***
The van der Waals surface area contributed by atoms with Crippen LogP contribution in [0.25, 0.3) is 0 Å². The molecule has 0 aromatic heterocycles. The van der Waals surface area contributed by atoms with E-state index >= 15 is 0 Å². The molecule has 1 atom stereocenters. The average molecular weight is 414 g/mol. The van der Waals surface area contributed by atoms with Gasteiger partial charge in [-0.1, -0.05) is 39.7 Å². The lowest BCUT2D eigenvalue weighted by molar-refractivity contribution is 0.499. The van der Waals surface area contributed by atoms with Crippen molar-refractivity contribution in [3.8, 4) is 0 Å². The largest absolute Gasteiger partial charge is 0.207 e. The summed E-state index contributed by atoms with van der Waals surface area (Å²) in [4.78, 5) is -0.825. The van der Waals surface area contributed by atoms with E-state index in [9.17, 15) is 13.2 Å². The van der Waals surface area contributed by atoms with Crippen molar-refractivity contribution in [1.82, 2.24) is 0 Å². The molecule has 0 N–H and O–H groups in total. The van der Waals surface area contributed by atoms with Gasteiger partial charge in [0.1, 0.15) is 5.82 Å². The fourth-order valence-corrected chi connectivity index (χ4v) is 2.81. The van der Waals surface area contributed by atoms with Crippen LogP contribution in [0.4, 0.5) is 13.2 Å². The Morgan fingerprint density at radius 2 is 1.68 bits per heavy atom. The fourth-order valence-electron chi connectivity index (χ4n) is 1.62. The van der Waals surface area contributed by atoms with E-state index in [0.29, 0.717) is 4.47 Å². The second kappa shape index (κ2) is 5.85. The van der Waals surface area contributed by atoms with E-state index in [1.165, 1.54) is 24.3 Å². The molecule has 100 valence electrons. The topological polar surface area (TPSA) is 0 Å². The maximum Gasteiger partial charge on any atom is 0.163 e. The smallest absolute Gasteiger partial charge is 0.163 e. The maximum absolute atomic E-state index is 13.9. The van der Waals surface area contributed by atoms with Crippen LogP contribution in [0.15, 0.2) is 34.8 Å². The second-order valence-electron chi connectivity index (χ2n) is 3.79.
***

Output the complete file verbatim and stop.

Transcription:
The van der Waals surface area contributed by atoms with Crippen LogP contribution in [0.25, 0.3) is 0 Å². The molecule has 0 aromatic heterocycles. The van der Waals surface area contributed by atoms with E-state index >= 15 is 0 Å². The molecule has 1 atom stereocenters. The average molecular weight is 414 g/mol. The van der Waals surface area contributed by atoms with Gasteiger partial charge in [-0.1, -0.05) is 39.7 Å². The lowest BCUT2D eigenvalue weighted by molar-refractivity contribution is 0.499. The van der Waals surface area contributed by atoms with Crippen molar-refractivity contribution in [3.8, 4) is 0 Å². The largest absolute Gasteiger partial charge is 0.207 e. The summed E-state index contributed by atoms with van der Waals surface area (Å²) in [4.78, 5) is -0.825. The van der Waals surface area contributed by atoms with E-state index in [9.17, 15) is 13.2 Å². The van der Waals surface area contributed by atoms with Crippen molar-refractivity contribution in [1.82, 2.24) is 0 Å². The molecule has 0 N–H and O–H groups in total. The van der Waals surface area contributed by atoms with Gasteiger partial charge in [0.1, 0.15) is 5.82 Å². The fourth-order valence-corrected chi connectivity index (χ4v) is 2.81. The van der Waals surface area contributed by atoms with Crippen LogP contribution in [0.4, 0.5) is 13.2 Å². The Morgan fingerprint density at radius 2 is 1.68 bits per heavy atom. The fourth-order valence-electron chi connectivity index (χ4n) is 1.62. The van der Waals surface area contributed by atoms with E-state index in [0.29, 0.717) is 4.47 Å². The second kappa shape index (κ2) is 5.85. The van der Waals surface area contributed by atoms with E-state index in [1.165, 1.54) is 24.3 Å². The molecule has 100 valence electrons. The topological polar surface area (TPSA) is 0 Å². The maximum Gasteiger partial charge on any atom is 0.163 e. The smallest absolute Gasteiger partial charge is 0.163 e. The maximum absolute atomic E-state index is 13.9. The van der Waals surface area contributed by atoms with Crippen LogP contribution in [0.15, 0.2) is 34.8 Å². The second-order valence-electron chi connectivity index (χ2n) is 3.79.